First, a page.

Last year I replaced a 3 node VMWare+SAN cluster with a 2 node hyperconverged Hyper-V cluster. I’ve been quite impressed with it so far so thought I’d write how I did it – especially considering I did the bulk of the work through Windows Admin Centre.
Before you decide to sit down and do this, be warned it’s not a quick process. If you’re in any doubt you should probably consult a vendor who has the Microsoft certified hardware and expertise available before putting this into production – if you’re fine with setting up complicated things yourself, or it’s for testing, then you’re welcome to come along for the ride. You’ll no doubt waste countless hours trying to get Windows to play with the disk adapters and get the disks into the right mode for S2D, especially if you’re using older hardware, so I’d set aside at least a full day or two.
If you’ve connected Windows Admin Centre to Azure you’ll find a section called Azure Backup. This will allow you to back up your on-site workloads to Azure using the Microsoft Azure Recovery Services agent. It’s ideal for backing up physical servers or individual virtual machines, however if you’re after backing up all the guests on your Hyper-V host you’re better off looking into Azure Backup Server, which runs on the host rather than the guest.
In this post I’m going to look at configuring and backing up a server through Windows Admin Centre, and then at how to recover the data – both for a partial failure (such as some files being deleted but the server still boots) and a total failure.
Windows Admin Centre is a web based server (and desktop) administration package which, eventually, should replace the majority of the work currently done through MMC consoles and snap-ins. If you’ve ever opened Server Manager on a Windows 2019 machine you’ll have seen the popup telling you to “Go get Windows Admin Centre!”. Whilst it’s not there yet, it is constantly being updated and improved and I find it really useful.
It’s a lot more than just managing a couple of systems – when I set up our hyperconverged Hyper-V cluster I primarily did this from within WAC (post to follow on this if I get chance to write it up) – and it integrates nicely with a lot of Azure services (including any Azure VMs you might have)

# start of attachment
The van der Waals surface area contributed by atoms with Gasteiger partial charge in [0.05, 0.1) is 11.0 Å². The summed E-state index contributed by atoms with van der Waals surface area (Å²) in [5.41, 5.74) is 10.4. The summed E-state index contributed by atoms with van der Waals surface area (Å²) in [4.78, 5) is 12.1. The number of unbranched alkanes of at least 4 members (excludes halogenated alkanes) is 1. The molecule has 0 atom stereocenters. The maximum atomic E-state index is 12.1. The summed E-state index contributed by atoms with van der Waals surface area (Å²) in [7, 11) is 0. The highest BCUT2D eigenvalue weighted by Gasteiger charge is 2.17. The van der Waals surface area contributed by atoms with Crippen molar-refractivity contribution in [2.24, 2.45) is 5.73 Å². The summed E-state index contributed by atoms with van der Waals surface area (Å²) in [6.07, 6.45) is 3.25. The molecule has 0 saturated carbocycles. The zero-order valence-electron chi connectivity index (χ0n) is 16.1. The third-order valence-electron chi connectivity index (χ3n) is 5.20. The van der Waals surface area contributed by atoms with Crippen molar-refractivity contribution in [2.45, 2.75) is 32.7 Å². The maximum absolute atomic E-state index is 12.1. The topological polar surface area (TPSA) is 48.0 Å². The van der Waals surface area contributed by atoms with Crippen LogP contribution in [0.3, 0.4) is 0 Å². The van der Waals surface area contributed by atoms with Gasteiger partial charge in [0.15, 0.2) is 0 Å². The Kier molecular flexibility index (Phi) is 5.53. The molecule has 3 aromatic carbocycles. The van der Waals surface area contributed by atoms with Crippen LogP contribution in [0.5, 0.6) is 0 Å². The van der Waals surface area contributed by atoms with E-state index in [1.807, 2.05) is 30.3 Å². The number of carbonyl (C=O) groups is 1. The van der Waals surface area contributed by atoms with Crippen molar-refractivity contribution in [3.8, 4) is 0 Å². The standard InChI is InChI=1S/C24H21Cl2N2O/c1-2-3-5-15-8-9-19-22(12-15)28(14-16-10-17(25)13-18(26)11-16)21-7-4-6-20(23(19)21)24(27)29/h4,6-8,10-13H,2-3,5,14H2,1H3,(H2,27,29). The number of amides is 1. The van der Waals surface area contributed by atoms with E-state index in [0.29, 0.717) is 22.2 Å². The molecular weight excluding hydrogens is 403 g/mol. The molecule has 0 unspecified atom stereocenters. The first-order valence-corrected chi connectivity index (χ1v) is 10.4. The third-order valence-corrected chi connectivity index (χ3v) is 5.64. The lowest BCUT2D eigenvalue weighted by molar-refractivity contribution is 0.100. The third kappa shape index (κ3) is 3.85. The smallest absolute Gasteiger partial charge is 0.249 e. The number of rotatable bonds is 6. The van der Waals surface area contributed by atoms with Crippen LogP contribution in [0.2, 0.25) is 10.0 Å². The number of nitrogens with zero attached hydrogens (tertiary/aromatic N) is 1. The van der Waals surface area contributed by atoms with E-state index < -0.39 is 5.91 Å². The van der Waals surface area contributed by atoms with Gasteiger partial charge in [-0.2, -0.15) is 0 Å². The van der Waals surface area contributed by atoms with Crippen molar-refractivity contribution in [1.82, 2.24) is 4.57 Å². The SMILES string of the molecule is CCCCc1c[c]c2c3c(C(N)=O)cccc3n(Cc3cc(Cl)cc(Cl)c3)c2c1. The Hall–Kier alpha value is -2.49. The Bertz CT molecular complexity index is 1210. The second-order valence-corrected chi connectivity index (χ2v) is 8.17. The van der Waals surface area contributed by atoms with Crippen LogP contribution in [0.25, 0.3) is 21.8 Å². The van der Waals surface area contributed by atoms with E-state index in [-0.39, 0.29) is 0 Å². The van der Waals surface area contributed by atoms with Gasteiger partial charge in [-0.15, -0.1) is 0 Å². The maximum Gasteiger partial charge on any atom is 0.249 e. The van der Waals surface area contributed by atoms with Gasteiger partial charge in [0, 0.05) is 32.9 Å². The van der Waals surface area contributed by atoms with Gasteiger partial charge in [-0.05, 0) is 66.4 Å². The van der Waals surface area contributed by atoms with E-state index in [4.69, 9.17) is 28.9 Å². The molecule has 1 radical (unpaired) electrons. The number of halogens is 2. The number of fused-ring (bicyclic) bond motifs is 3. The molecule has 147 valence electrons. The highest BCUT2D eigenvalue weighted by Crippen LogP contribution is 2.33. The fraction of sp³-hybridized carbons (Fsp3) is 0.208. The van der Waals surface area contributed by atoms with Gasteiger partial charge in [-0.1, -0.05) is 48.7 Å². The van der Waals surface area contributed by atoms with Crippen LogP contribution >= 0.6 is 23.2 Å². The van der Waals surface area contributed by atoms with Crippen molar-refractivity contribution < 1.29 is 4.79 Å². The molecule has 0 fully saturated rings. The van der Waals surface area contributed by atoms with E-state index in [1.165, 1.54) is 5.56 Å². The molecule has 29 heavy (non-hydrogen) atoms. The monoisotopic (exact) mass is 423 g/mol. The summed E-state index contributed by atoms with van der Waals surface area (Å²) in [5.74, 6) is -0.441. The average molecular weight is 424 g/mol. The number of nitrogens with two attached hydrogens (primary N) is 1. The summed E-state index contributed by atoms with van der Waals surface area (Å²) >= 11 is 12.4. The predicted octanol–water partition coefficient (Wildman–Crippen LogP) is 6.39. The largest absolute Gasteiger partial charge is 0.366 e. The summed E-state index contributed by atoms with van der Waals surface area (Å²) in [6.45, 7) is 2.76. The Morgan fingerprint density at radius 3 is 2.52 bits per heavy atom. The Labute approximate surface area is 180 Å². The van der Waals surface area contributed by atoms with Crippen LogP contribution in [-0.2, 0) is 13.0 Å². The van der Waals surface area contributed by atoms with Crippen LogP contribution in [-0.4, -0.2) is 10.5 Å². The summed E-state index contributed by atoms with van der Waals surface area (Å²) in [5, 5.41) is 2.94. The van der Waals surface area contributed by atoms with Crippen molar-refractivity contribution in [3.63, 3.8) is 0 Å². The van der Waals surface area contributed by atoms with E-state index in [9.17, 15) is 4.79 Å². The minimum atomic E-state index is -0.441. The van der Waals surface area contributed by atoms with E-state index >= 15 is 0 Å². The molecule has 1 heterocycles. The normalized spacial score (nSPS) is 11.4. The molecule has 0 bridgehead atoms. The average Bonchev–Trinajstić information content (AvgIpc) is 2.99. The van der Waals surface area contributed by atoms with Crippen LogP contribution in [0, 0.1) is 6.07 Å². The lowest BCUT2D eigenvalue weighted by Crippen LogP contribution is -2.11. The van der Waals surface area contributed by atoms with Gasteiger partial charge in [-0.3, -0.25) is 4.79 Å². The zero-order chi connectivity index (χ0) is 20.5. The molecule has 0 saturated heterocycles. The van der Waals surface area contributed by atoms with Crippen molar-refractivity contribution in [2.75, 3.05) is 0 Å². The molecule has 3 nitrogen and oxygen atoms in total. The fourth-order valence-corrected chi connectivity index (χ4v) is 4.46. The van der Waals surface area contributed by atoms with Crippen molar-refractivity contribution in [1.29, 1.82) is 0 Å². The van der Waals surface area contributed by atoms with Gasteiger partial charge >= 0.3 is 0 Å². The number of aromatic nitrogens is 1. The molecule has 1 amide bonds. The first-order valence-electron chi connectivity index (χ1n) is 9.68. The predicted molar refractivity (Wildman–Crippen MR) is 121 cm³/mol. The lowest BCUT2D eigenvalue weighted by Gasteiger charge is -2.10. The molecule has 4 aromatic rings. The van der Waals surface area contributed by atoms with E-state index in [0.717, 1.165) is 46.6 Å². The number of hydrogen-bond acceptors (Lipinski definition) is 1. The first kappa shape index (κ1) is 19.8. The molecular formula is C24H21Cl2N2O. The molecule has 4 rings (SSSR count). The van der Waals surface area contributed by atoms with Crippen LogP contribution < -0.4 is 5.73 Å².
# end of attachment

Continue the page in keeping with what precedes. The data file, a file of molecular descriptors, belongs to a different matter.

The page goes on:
We recently migrated our VMWare 3-node plus SAN cluster to a 2-node hyperconverged Hyper-V setup, and after reviewing a few options for backing the thing up I decided on Azure Backup Server.
Our previous setup involved Veeam doing the local backups, then Cloudberry transferring all this into an Azure storage account periodically. I like this setup but want to simplify it (and save money). Best thing here is Azure Backup Server is essentially free – you’re just paying for the data transfer and storage costs in Azure – which I am already paying for – and a fixed fee per item. It will do local backups, i.e. Disk-to-disk, but also allow you to back up to Azure (hence the name), i.e. Disk-to-disk-to-cloud. Perfect.
I’ve recently replaced my servers with some nice HPE ProLiants with iLO 4 Advanced. One of the first steps I wanted to get sorted was replacing the self-signed SSL certificates so I don’t have to sit through the warning messages every time I open the web interface. I’ve already got an Active Directory Certification Authority set up so thought I’d use that, given that the root CA certificate is already installed and trusted on all devices.
A while ago we accidentally deleted a leaving staff member’s account instead of disabling it – and pure bad luck means this particular member of staff came back a week later to cover a staff illness. Not wanting to have to re-create the account I discovered that the Active Directory Recycle Bin had not been enabled in the forest – oh no! Luckily we can still get the account back. Objects deleted in AD are tombstoned for 180 days (by default). Continue reading “Active Directory: Recovering Deleted Items”
The standard method to configure hybrid domain join is to open up Azure AD Connector and follow the wizard. However this isn’t suitable for every environment – for a start it needs to write forest-level configuration data, create a Service Connection Point (SCP), and if you want to link multiple tenancies to a single AD forest you’re in for a hard time.
Luckily we can hybrid join with some registry settings on the client devices, and don’t need to set up an SCP. Here’s how I’ve managed it on my network.
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